Everyone always wants the latest technology, but a government auditor said Tuesday that the IRS wasted millions of dollars on BlackBerrys and wireless modem aircards that employees don’t need or even use.
In 2011 alone the tax service paid $1.1 million for nearly 14,000 aircards and 754 BlackBerrys that weren’t used for at least three straight months, and 45 of those aircards and 68 BlackBerrys were never used the entire year, the Treasury inspector general for tax administration said in a report.
More than 2,500 employees may have gotten their technological gadgets without ever getting a manager’s approval, the auditor said.
The IRS agreed has agreed to review employees’ technology use, but rejected the idea of pooling aircards for workers to share.
IRS employees have been assigned 35,000 taxpayer-funded aircards and 4,400 BlackBerrys, at a cost of $11.4 million in 2011.
“The processes for assigning and monitoring the use of aircards and BlackBerrys are not effective,” the auditors said. “We found that assignment of these devices is generally based on job series classifications without adequately ensuring a business need exists.”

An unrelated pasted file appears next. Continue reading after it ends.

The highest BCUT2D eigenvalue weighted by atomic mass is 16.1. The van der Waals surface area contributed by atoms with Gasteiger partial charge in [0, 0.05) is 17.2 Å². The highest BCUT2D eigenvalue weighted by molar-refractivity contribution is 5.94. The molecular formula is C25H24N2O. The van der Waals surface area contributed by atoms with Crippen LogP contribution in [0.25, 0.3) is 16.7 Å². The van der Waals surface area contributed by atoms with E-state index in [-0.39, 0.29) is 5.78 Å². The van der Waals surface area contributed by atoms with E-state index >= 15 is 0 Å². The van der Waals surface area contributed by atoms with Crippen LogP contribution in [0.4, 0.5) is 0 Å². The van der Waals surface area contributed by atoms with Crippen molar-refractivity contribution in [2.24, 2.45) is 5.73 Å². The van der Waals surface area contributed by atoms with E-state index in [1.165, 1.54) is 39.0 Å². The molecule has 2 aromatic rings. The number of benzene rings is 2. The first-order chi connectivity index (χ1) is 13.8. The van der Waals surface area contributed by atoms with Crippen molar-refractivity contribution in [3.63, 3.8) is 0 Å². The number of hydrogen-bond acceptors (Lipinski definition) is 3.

Under an agreement between the IRS and a labor union, those employees who are eligible for aircards are set out in the rules, based on factors such as business travel and the need to work outside the office.
In its official response, the IRS said it believes that process is working and rejected the auditor’s calls to re-evaluate the situation.
The auditor said that the rules call for BlackBerrys generally to go to senior executives, but said many of them are held by employees outside that description. Of the 5,124 BlackBerrys IRS had in May 2012, auditors said 2,123 — 41 percent — were assigned to employees whose jobs didn’t automatically qualify, and of those, 1,000 employees didn’t get a manager’s approval for an exception to the policy.
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